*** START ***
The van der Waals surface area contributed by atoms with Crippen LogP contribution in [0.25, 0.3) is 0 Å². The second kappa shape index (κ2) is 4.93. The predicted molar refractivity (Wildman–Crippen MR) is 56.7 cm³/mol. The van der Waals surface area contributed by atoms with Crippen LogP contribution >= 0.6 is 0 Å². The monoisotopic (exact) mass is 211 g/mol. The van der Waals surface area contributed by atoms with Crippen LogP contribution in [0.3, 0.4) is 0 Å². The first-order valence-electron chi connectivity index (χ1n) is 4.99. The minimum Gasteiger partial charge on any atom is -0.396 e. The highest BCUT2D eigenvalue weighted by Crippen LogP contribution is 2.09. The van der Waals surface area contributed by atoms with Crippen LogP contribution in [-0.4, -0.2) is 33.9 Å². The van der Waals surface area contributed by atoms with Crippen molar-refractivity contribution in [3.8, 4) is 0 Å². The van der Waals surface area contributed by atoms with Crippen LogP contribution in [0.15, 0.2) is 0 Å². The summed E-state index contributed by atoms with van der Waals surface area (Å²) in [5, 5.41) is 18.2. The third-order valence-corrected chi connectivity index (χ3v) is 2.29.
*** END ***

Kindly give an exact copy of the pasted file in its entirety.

The van der Waals surface area contributed by atoms with Crippen LogP contribution in [0.25, 0.3) is 0 Å². The second kappa shape index (κ2) is 4.93. The predicted molar refractivity (Wildman–Crippen MR) is 56.7 cm³/mol. The van der Waals surface area contributed by atoms with Crippen LogP contribution >= 0.6 is 0 Å². The monoisotopic (exact) mass is 211 g/mol. The van der Waals surface area contributed by atoms with Crippen LogP contribution in [0.3, 0.4) is 0 Å². The first-order valence-electron chi connectivity index (χ1n) is 4.99. The minimum Gasteiger partial charge on any atom is -0.396 e. The highest BCUT2D eigenvalue weighted by Crippen LogP contribution is 2.09. The van der Waals surface area contributed by atoms with Crippen LogP contribution in [-0.4, -0.2) is 33.9 Å². The van der Waals surface area contributed by atoms with Crippen molar-refractivity contribution in [3.8, 4) is 0 Å². The van der Waals surface area contributed by atoms with Crippen LogP contribution in [0.15, 0.2) is 0 Å². The summed E-state index contributed by atoms with van der Waals surface area (Å²) in [5, 5.41) is 18.2. The third-order valence-corrected chi connectivity index (χ3v) is 2.29.